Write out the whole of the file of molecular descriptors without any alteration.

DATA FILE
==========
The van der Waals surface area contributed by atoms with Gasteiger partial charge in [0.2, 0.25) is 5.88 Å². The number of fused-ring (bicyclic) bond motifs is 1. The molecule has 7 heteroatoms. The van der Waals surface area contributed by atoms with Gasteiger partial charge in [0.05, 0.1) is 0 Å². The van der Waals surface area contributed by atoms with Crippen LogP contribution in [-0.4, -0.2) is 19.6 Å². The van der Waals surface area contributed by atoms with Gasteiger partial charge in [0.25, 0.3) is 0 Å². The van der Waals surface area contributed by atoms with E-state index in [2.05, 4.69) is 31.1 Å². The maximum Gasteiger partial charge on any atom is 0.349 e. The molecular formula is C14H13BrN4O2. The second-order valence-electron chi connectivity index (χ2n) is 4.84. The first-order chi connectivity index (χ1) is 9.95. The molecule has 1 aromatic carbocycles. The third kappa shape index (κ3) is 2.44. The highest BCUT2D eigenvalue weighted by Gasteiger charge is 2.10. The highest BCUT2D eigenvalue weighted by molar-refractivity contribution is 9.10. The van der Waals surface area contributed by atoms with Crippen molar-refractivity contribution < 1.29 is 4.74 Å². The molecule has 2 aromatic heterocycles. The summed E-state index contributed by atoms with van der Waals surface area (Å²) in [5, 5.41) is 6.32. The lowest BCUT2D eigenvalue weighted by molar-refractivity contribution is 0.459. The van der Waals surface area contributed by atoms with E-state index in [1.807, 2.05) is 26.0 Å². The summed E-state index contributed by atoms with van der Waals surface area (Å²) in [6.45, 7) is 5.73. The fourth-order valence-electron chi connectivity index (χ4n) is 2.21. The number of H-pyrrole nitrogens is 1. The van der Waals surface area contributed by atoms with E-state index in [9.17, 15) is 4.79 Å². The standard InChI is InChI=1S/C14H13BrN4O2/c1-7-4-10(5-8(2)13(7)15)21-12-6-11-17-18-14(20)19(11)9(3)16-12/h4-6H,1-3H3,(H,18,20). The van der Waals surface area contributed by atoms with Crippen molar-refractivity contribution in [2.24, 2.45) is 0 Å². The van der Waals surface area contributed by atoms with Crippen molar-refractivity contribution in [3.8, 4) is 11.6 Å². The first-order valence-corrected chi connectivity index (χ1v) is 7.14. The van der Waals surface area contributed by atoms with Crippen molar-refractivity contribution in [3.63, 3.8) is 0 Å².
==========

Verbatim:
The van der Waals surface area contributed by atoms with Gasteiger partial charge in [0.2, 0.25) is 5.88 Å². The number of fused-ring (bicyclic) bond motifs is 1. The molecule has 7 heteroatoms. The van der Waals surface area contributed by atoms with Gasteiger partial charge in [0.05, 0.1) is 0 Å². The van der Waals surface area contributed by atoms with Crippen LogP contribution in [-0.4, -0.2) is 19.6 Å². The van der Waals surface area contributed by atoms with Gasteiger partial charge in [0.25, 0.3) is 0 Å². The van der Waals surface area contributed by atoms with E-state index in [2.05, 4.69) is 31.1 Å². The maximum Gasteiger partial charge on any atom is 0.349 e. The molecular formula is C14H13BrN4O2. The second-order valence-electron chi connectivity index (χ2n) is 4.84. The first-order chi connectivity index (χ1) is 9.95. The molecule has 1 aromatic carbocycles. The third kappa shape index (κ3) is 2.44. The highest BCUT2D eigenvalue weighted by Gasteiger charge is 2.10. The highest BCUT2D eigenvalue weighted by molar-refractivity contribution is 9.10. The van der Waals surface area contributed by atoms with Crippen molar-refractivity contribution < 1.29 is 4.74 Å². The molecule has 2 aromatic heterocycles. The summed E-state index contributed by atoms with van der Waals surface area (Å²) in [5, 5.41) is 6.32. The lowest BCUT2D eigenvalue weighted by molar-refractivity contribution is 0.459. The van der Waals surface area contributed by atoms with E-state index in [1.807, 2.05) is 26.0 Å². The summed E-state index contributed by atoms with van der Waals surface area (Å²) in [6.45, 7) is 5.73. The fourth-order valence-electron chi connectivity index (χ4n) is 2.21. The number of H-pyrrole nitrogens is 1. The van der Waals surface area contributed by atoms with E-state index in [9.17, 15) is 4.79 Å². The standard InChI is InChI=1S/C14H13BrN4O2/c1-7-4-10(5-8(2)13(7)15)21-12-6-11-17-18-14(20)19(11)9(3)16-12/h4-6H,1-3H3,(H,18,20). The van der Waals surface area contributed by atoms with Crippen molar-refractivity contribution in [2.24, 2.45) is 0 Å². The van der Waals surface area contributed by atoms with Crippen molar-refractivity contribution in [3.8, 4) is 11.6 Å². The first-order valence-corrected chi connectivity index (χ1v) is 7.14. The van der Waals surface area contributed by atoms with Crippen molar-refractivity contribution in [3.63, 3.8) is 0 Å².